Moral Emblems

Page 02

Poem: II

Reader, your soul upraise to see, In yon fair cut designed by me, The pauper by the highwayside Vainly soliciting from pride. Mark how the Beau with easy air Contemns the anxious rustic's prayer, And, casting a disdainful eye, Goes gaily gallivanting by. He from the poor averts his head . . . He will regret it when he's dead.


Broad-gazing on untrodden lands, See where adventurous Cortez stands; While in the heavens above his head The Eagle seeks its daily bread. How aptly fact to fact replies: Heroes and eagles, hills and skies. Ye who contemn the fatted slave Look on this emblem, and be brave.

Poem: IV

See in the print how, moved by whim, Trumpeting Jumbo, great and grim, Adjusts his trunk, like a cravat, To noose that individual's hat. The sacred Ibis in the distance Joys to observe his bold resistance.

Poem: V

Mark, printed on the opposing page, The unfortunate effects of rage. A man (who might be you or me) Hurls another into the sea. Poor soul, his unreflecting act His future joys will much contract, And he will spoil his evening toddy By dwelling on that mangled body.


Poem: I

With storms a-weather, rocks a-lee, The dancing skiff puts forth to sea. The lone dissenter in the blast Recoils before the sight aghast. But she, although the heavens be black, Holds on upon the starboard tack, For why? although to-day she sink, Still safe she sails in printer's ink, And though to-day the seamen drown, My cut shall hand their memory down.

Poem: II

The careful angler chose his nook At morning by the lilied brook, And all the noon his rod he plied By that romantic riverside. Soon as the evening hours decline Tranquilly he'll return to dine, And, breathing forth a pious wish, Will cram his belly full of fish.

Poem: III

The Abbot for a walk went out, A wealthy cleric, very stout, And Robin has that Abbot stuck As the red hunter spears the buck. The djavel or the javelin Has, you observe, gone bravely in, And you may hear that weapon whack Bang through the middle of his back. HENCE WE MAY LEARN THAT ABBOTS SHOULD NEVER GO WALKING IN A WOOD.

Poem: IV

The frozen peaks he once explored, But now he's dead and by the board. How better far at home to have stayed Attended by the parlour maid, And warmed his knees before the fire Until the hour when folks retire! SO, IF YOU WOULD BE SPARED TO FRIENDS, DO NOTHING BUT FOR BUSINESS ENDS.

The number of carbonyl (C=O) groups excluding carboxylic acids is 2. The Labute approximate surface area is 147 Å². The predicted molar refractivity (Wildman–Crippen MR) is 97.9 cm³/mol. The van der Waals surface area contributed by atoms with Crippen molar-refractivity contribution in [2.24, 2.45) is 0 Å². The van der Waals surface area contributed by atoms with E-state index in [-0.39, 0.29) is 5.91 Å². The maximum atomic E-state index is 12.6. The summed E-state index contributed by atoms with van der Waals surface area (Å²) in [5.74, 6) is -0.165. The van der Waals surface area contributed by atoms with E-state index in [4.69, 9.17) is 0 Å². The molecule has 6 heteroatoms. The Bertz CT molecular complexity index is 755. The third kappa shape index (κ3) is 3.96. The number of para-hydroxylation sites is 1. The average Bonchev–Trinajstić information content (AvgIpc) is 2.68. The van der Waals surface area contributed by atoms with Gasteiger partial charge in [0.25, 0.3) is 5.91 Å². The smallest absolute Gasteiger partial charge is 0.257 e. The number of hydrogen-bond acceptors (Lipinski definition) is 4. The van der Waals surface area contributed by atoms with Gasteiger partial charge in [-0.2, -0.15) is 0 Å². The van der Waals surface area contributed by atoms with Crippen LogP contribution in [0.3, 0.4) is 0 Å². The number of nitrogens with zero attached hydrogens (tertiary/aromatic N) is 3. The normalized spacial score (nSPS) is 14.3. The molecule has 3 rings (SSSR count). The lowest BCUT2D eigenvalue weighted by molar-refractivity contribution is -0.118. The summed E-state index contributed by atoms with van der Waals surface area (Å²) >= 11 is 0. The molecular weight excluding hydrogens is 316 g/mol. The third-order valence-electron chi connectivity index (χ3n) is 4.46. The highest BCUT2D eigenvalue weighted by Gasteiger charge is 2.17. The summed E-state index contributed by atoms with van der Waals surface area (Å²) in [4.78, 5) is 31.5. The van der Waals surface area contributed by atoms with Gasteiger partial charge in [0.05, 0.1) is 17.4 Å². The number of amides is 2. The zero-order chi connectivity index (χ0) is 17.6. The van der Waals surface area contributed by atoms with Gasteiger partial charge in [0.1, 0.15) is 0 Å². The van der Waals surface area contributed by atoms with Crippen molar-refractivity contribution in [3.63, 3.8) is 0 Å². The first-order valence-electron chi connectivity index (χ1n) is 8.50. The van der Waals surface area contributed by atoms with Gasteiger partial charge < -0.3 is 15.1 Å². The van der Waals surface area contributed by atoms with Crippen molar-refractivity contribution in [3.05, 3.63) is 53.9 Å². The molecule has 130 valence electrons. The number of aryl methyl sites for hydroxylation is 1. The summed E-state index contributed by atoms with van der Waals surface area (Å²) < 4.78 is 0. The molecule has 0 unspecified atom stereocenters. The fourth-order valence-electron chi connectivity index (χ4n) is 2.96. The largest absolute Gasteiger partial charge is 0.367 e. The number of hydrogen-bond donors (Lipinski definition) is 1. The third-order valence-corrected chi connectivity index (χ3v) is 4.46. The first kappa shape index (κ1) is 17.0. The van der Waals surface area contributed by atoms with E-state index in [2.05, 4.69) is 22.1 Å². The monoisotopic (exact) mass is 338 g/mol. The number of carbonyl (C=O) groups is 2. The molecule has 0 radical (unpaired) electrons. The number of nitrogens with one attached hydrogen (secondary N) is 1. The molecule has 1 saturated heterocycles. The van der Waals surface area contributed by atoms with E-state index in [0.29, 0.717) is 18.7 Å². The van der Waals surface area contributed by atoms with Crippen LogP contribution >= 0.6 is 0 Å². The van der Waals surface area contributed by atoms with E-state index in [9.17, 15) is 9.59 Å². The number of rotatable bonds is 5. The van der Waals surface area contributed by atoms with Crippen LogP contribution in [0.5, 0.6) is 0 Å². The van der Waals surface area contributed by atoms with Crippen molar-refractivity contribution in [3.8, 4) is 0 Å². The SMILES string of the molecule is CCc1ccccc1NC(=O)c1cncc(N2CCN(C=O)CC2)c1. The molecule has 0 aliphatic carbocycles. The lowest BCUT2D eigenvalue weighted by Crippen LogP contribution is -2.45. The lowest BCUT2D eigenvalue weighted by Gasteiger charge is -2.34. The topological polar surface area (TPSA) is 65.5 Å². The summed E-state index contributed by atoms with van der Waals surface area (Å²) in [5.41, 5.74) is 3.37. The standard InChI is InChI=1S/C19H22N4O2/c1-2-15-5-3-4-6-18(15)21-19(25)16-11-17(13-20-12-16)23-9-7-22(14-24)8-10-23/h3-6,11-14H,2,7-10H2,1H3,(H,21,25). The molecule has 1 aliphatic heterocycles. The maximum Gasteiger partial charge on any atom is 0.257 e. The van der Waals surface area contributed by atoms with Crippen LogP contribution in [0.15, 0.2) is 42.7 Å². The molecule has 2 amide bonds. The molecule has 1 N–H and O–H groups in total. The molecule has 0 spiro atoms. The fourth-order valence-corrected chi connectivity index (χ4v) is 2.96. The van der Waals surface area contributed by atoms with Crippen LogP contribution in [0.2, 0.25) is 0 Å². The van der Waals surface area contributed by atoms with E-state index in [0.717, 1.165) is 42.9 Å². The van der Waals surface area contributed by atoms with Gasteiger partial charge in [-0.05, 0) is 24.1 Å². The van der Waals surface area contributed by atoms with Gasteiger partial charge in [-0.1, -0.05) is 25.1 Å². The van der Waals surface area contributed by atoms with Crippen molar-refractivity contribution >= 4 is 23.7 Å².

Poem: V

Industrious pirate! see him sweep The lonely bosom of the deep, And daily the horizon scan From Hatteras or Matapan. Be sure, before that pirate's old, He will have made a pot of gold, And will retire from all his labours And be respected by his neighbours. YOU ALSO SCAN YOUR LIFE'S HORIZON FOR ALL THAT YOU CAN CLAP YOUR EYES ON.


For certain soldiers lately dead Our reverent dirge shall here be said. Them, when their martial leader called, No dread preparative appalled; But leaden-hearted, leaden-heeled, I marked them steadfast in the field. Death grimly sided with the foe, And smote each leaden hero low. Proudly they perished one by one: The dread Pea-cannon's work was done! O not for them the tears we shed, Consigned to their congenial lead; But while unmoved their sleep they take, We mourn for their dear Captain's sake, For their dear Captain, who shall smart Both in his pocket and his heart, Who saw his heroes shed their gore, And lacked a shilling to buy more!


Poem: I--PROEM

Unlike the common run of men, I wield a double power to please, And use the GRAVER and the PEN With equal aptitude and ease.

I move with that illustrious crew, The ambidextrous Kings of Art; And every mortal thing I do Brings ringing money in the mart.

Hence, in the morning hour, the mead, The forest and the stream perceive Me wandering as the muses lead - Or back returning in the eve.

Robert Louis Stevenson
Classic Literature Library

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